DOMA is constitutionally doomed, but not for the reason you might think
When you hear the story of Edith Windsor, the constitutional consideration that comes to mind is the Equal Protection Clause of the 14th Amendment. Windsor, an IBM systems consultant, met Thea Spyer, a clinical psychologist, at a restaurant in New York in 1963. They fell in love and moved in together in New York City. In 1993, as soon as the city permitted it, they registered as domestic partners, and in 2007, as Spyer’s multiple sclerosis advanced, she and Windsor were married in Canada. Spyer died in 2009, leaving her entire estate to Windsor, who was recognized as her wife in New York. But because of the 1996 federal law known as the Defense of Marriage Act, Windsor was denied the unlimited marital tax deduction that she would have received had Spyer been a man. Instead, she was hit with a $363,000 tax bill on Spyer’s estate.
Represented by Paul, Weiss, Rifkind, Wharton & Garrison and the American Civil Liberties Union, Windsor sued the United States in federal court in Manhattan in 2010, claiming that the Defense of Marriage Act, or DOMA, violates her constitutional right to equal treatment under the law.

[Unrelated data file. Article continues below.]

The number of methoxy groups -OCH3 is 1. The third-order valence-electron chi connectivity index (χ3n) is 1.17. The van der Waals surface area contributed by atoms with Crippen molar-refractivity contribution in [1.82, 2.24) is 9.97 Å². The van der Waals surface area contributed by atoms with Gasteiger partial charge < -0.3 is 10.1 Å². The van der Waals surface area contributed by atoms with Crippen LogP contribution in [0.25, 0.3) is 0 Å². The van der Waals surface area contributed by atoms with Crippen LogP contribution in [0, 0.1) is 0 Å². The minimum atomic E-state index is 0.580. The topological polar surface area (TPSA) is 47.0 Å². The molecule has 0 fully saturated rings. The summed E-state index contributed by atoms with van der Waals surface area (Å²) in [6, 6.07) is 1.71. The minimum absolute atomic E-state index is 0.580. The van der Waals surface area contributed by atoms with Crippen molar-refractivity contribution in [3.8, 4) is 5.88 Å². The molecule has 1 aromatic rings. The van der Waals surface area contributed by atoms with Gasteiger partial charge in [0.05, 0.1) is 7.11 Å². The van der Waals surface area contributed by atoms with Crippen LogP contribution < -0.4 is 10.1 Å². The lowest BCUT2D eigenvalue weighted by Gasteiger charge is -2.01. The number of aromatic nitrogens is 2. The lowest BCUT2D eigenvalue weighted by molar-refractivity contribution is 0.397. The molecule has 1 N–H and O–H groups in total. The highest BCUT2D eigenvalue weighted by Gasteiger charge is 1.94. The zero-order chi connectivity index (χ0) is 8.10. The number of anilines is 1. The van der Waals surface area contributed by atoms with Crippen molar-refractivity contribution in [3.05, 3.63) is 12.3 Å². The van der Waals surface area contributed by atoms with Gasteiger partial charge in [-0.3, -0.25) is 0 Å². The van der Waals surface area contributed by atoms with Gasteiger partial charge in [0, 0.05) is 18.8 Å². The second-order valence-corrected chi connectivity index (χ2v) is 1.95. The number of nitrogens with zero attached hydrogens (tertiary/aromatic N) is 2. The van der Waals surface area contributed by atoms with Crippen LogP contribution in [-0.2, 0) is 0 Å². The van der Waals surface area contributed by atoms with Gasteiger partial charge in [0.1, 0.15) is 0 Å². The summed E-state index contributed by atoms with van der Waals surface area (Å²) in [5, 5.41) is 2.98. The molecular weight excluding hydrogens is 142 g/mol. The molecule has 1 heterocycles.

Windsor, who is now in her eighties, won her case Thursday, when U.S. District Judge Barbara Jones agreed that DOMA is unconstitutional. Jones’s ruling was the second in a week to conclude that the federal law cannot survive constitutional scrutiny. On May 31, a three-judge panel of the 1st Circuit Court of Appeals also found that DOMA breaches equal protection provisions.
But what’s particularly interesting about both DOMA rulings is how they reached that finding. Neither Jones nor the 1st Circuit panel – Chief Judge Sandra Lynch and judges Juan Torruela and Michael Boudin – said that the law is unconstitutional because homosexuals are an especially protected class of people, so laws involving their rights must be closely scrutinized. Instead, the opinions cited federalism concerns as a reason for subjecting DOMA’s intended objectives to close examination, which both rulings found the law could not withstand.